Boston Conservatory String Students Shine at the Massachusetts String Teachers Association's Masters Solo Competition
Boston Conservatory at Berklee string students shone brightly at the third annual Massachusetts String Teachers Association's (MA-ASTA) Masters Solo Competition, which took place on campus on March 18. Elisa R. Sadaba (B.M. '17, cello) won the Grand Prize, as well as the the Audience Favorite prize. Montserrat Siles (B.M. '20, violin) was judged the Best Contemporary Performance in the Senior Division.
For Sadaba and Siles, the competition represents another important benefit: the opportunity to perform and focus long hours of practice to attain a goal. As Rhonda Rider, Boston Conservatory chair of strings and Sadaba’s teacher, explains, “It’s always important for young musicians to perform. They spend a lot of time practicing, and competitions help focus that work.”
Siles was hesitant about entering the competition. “At first I was a little scared, but my teacher, Markus Placci, encouraged me to try.” The experience in itself was rewarding, but was made sweeter by victory.
Sadaba, who will graduate with a B.M. from the Conservatory in May, will simultaneously receive a master’s degree from Yale University. Although she practices diligently, she says performing for friends is what enables her to play for an audience such as that at the MA-ASTA competition. “It puts you in the position of needing to be very clear and convincing,” Sadaba says. “You have to create performance opportunities” to be able to handle the pressure of being on stage. Her winning performance was Shostakovich's Concerto No.1.
Originally from San Sebastian, Spain, Sadaba auditioned and was accepted at Yale when she was 17 to study with the well-known cellist Aldo Parisot. Yale does not offer a bachelor’s degree in music, and she says Parisot insisted that she come to Boston Conservatory to study with Rider. The experience, says Sadaba, has been wonderful, adding that she has learned so much from Rider, both musically and about life. “Elisa is wonderful cellist and very expressive,” Rider says. “She works on her technique so nothing gets in the way of her playing. I’m not at all surprised she won.”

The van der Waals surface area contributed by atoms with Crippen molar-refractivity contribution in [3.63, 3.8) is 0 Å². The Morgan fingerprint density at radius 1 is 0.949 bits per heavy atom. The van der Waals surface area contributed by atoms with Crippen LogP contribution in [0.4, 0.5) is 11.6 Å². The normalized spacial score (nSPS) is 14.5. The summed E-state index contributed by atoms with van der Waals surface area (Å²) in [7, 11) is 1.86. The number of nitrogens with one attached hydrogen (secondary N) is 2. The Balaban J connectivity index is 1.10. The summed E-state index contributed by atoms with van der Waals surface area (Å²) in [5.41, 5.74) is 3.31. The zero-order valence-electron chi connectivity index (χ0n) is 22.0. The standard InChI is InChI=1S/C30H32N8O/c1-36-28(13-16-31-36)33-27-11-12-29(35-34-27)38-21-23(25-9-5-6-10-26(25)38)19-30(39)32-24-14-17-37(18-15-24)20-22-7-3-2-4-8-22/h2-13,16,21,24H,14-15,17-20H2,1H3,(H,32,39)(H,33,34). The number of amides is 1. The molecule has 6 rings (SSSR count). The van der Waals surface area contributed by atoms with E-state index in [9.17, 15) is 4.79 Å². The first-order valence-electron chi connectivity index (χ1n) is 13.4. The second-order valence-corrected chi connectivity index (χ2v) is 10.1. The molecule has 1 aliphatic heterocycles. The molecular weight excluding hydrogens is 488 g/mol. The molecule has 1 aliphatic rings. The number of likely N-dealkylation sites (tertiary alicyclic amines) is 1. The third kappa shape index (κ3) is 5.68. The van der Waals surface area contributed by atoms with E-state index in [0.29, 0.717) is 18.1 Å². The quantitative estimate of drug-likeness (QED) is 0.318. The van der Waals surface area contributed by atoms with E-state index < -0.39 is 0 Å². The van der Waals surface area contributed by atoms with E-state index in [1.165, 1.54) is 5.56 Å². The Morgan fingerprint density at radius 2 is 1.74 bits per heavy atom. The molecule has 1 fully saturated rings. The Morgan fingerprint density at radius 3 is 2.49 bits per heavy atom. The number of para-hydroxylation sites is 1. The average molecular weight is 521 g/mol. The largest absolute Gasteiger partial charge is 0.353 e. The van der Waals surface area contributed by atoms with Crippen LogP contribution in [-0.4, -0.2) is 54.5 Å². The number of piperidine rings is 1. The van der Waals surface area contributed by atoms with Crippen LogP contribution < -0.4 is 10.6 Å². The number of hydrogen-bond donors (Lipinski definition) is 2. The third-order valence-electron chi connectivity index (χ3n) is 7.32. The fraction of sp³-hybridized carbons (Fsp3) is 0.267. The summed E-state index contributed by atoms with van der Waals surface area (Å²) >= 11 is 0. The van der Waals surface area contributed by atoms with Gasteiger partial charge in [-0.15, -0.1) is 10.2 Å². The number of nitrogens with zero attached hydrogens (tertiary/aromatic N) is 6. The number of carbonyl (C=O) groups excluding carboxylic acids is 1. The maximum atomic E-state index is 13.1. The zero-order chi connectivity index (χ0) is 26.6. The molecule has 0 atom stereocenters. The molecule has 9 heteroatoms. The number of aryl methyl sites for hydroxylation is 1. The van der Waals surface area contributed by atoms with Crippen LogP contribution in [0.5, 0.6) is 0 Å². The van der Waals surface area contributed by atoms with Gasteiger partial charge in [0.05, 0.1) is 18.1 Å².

Siles, who is from Costa Rica, came to the United States at 16 to study at the Interlochen Music Academy in Michigan. Now a freshman at the Conservatory, Siles says she and her teacher, Placci, had chosen the contemporary piece, “Subito,” by Witold Lutoslawski, because of its interesting techniques.
Building repertory and exploring new challenges is why Placci encouraged Siles to enter the competition. This was one of the first contemporary pieces she had performed publically and “she did great,” Placci notes. “Competitions may be stressful, but the experience gets the musician out there to be noticed. It’s the closest thing to a professional performance.”
Sharan Leventhal, a Boston Conservatory faculty member and one of the organizers of the competition, sees it as “a great opportunity to display talent.” It also gives young musicians a chance to hear their colleagues perform. And since the final competition is open to the public, a wider audience hears the musicians.
Boston Conservatory students have fared well at past MA-ASTA solo competitions. Last year, cellist Nathaniel Taylor (B.M. '15, G.P.D. '17) split the Grand Prize with another competitor. In 2014, violist Eric Hollander (B.M. '14), won Second Prize, and violinist Dillon Robb (B.M. '17, M.M. '17) won Best Contemporary Performance in the Senior Division. Later this spring, Sadaba and Taylor will perform at the Kennedy Center in Washington, D.C. as part of a popular Boston Conservatory cello group called BoCoCelli. Sadaba says the performance will be another adventure, since they’ll be playing tango and show pieces. “It’s big step,” she says.
Both Sadaba and Siles agree that their experiences studying at Boston Conservatory have been invaluable. “When I go to school,” says Sadaba, “I don’t think of it as school. I think of it as going home.”